Vic Sweberg, MBA
Vic Sweberg has been an Adjunct Professor in the Pacific Lutheran University’s School of Business from 2013 to the present. He has taught a variety of undergraduate and graduate-level courses. Prior to 2013, he had a successful career with The Boeing Company for nearly 30 years. At Boeing, he served in many capacities and held assignments in program management, strategy development, business development, and leading a variety of innovative growth areas. As an Executive during the latter part of his career, he formed and led a new division inside of Boeing, the Unmanned Airborne Systems (UAS) division, reporting to the President of Boeing Military Aircraft. Here he was responsible for managing 1200 personnel and Boeing’s portfolio of unmanned airborne capabilities, serving customers around the globe, including operations in a variety of countries. He also served as the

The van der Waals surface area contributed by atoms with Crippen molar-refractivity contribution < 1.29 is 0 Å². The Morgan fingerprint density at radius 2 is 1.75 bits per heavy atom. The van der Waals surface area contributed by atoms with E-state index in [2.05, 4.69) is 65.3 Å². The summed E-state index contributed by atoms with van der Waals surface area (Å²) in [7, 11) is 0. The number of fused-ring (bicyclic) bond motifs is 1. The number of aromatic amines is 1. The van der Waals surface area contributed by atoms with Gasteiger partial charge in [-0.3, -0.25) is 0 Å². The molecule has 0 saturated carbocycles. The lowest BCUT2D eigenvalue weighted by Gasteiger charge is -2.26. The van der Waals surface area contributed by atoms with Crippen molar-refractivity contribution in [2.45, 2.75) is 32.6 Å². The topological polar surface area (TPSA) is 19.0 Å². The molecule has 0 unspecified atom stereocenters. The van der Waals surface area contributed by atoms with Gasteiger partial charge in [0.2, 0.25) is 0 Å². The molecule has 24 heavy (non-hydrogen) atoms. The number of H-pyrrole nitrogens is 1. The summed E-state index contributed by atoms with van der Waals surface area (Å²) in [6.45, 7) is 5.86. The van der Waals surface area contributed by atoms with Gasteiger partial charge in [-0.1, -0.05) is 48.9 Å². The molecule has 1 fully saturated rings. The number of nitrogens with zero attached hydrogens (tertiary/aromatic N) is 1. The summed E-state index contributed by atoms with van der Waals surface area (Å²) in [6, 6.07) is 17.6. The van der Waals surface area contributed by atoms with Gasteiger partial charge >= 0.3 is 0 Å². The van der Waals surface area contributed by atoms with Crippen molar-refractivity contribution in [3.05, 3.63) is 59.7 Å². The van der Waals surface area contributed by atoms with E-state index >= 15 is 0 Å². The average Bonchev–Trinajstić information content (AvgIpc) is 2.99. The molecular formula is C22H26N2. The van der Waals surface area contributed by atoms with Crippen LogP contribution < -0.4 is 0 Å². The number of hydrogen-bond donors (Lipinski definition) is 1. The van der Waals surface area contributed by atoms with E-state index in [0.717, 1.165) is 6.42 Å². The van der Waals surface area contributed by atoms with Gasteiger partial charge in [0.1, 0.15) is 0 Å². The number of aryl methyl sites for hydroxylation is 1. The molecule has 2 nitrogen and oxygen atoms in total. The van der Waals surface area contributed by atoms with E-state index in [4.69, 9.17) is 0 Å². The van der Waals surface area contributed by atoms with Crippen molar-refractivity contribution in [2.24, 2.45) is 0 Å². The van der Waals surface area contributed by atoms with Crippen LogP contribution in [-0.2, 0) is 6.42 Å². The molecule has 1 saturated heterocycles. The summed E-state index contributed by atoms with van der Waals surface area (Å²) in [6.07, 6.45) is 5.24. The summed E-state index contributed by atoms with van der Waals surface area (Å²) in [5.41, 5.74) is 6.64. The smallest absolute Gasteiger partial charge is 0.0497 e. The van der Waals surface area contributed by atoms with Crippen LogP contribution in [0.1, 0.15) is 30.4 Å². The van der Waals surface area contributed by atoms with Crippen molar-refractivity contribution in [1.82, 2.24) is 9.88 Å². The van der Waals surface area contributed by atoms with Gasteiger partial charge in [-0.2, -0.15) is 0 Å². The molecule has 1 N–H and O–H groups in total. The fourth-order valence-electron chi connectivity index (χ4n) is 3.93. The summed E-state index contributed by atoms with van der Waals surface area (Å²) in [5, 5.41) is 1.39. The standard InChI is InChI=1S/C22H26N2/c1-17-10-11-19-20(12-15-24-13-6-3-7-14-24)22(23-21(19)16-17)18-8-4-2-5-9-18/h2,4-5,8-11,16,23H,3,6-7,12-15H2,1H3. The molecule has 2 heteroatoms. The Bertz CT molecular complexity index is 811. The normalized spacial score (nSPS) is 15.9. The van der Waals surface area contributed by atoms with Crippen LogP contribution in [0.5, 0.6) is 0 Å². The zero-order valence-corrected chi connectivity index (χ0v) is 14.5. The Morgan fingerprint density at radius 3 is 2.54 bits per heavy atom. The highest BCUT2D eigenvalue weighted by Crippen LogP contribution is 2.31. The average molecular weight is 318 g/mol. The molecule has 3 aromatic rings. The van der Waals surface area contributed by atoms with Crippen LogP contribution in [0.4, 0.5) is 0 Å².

Director of Advanced Mobility, Surveillance & Engagement, responsible for future growth opportunities of a $5B portfolio and also led a team of 250 executives, engineers and technologists developing new concepts and programs for Network Centric Operations.
Earlier in his career, Sweberg was an early pioneer in commercial space and was responsible for several programs and payloads that successfully flew on the Space Shuttle. He helped win the multi-$B Space Station (ISS) program. He was a member of the AIAA Technical Committee for Space Processing for many years and was the Boeing Board member at Vanderbilt University, Clarkson University, and the University of Alabama-Huntsville as part of the NASA-Industry-University Centers for Commercial Development of Space.
Sweberg is a member of the board of trustees for the Broadway Center for the Performing Arts in Tacoma and the Pierce County American Leadership Forum, also in Tacoma.
Sweberg earned a bachelor’s of science from the U.S. Military Academy, West Point, where he graduated as a Distinguished Cadet, and has a master’s of business administration degree from the University of Puget Sound.